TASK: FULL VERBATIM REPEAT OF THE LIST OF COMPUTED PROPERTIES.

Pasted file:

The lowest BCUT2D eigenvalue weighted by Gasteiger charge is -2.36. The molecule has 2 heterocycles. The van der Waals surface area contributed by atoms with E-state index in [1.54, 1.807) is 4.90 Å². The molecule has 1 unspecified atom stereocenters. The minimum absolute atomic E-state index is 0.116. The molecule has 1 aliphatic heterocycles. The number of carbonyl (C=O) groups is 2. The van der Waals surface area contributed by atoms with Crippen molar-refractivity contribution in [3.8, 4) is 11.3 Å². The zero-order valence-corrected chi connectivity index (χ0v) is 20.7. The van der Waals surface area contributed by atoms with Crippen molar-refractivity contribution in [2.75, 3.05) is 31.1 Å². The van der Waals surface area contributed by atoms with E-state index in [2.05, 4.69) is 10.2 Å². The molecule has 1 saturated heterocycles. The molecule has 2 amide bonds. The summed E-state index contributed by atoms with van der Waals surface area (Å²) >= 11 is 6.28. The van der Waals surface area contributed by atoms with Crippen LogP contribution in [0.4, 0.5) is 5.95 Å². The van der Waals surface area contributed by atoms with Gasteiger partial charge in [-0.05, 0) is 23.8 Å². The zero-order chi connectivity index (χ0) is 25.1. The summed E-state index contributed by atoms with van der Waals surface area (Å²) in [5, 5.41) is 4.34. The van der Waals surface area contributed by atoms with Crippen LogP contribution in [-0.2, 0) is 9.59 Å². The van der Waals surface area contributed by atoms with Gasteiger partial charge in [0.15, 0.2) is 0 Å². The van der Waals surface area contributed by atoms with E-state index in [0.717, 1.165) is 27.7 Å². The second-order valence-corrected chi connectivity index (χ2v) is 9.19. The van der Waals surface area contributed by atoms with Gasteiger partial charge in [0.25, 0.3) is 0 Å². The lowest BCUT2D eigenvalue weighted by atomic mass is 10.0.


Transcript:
The lowest BCUT2D eigenvalue weighted by Gasteiger charge is -2.36. The molecule has 2 heterocycles. The van der Waals surface area contributed by atoms with E-state index in [1.54, 1.807) is 4.90 Å². The molecule has 1 unspecified atom stereocenters. The minimum absolute atomic E-state index is 0.116. The molecule has 1 aliphatic heterocycles. The number of carbonyl (C=O) groups is 2. The van der Waals surface area contributed by atoms with Crippen molar-refractivity contribution in [3.8, 4) is 11.3 Å². The zero-order valence-corrected chi connectivity index (χ0v) is 20.7. The van der Waals surface area contributed by atoms with Crippen molar-refractivity contribution in [2.75, 3.05) is 31.1 Å². The van der Waals surface area contributed by atoms with E-state index in [2.05, 4.69) is 10.2 Å². The molecule has 1 saturated heterocycles. The molecule has 2 amide bonds. The summed E-state index contributed by atoms with van der Waals surface area (Å²) >= 11 is 6.28. The van der Waals surface area contributed by atoms with Crippen LogP contribution in [0.4, 0.5) is 5.95 Å². The van der Waals surface area contributed by atoms with Gasteiger partial charge in [-0.05, 0) is 23.8 Å². The zero-order chi connectivity index (χ0) is 25.1. The summed E-state index contributed by atoms with van der Waals surface area (Å²) in [5, 5.41) is 4.34. The van der Waals surface area contributed by atoms with Crippen LogP contribution in [-0.2, 0) is 9.59 Å². The van der Waals surface area contributed by atoms with Gasteiger partial charge in [0.15, 0.2) is 0 Å². The van der Waals surface area contributed by atoms with E-state index in [0.717, 1.165) is 27.7 Å². The second-order valence-corrected chi connectivity index (χ2v) is 9.19. The van der Waals surface area contributed by atoms with Gasteiger partial charge in [0.25, 0.3) is 0 Å². The lowest BCUT2D eigenvalue weighted by atomic mass is 10.0.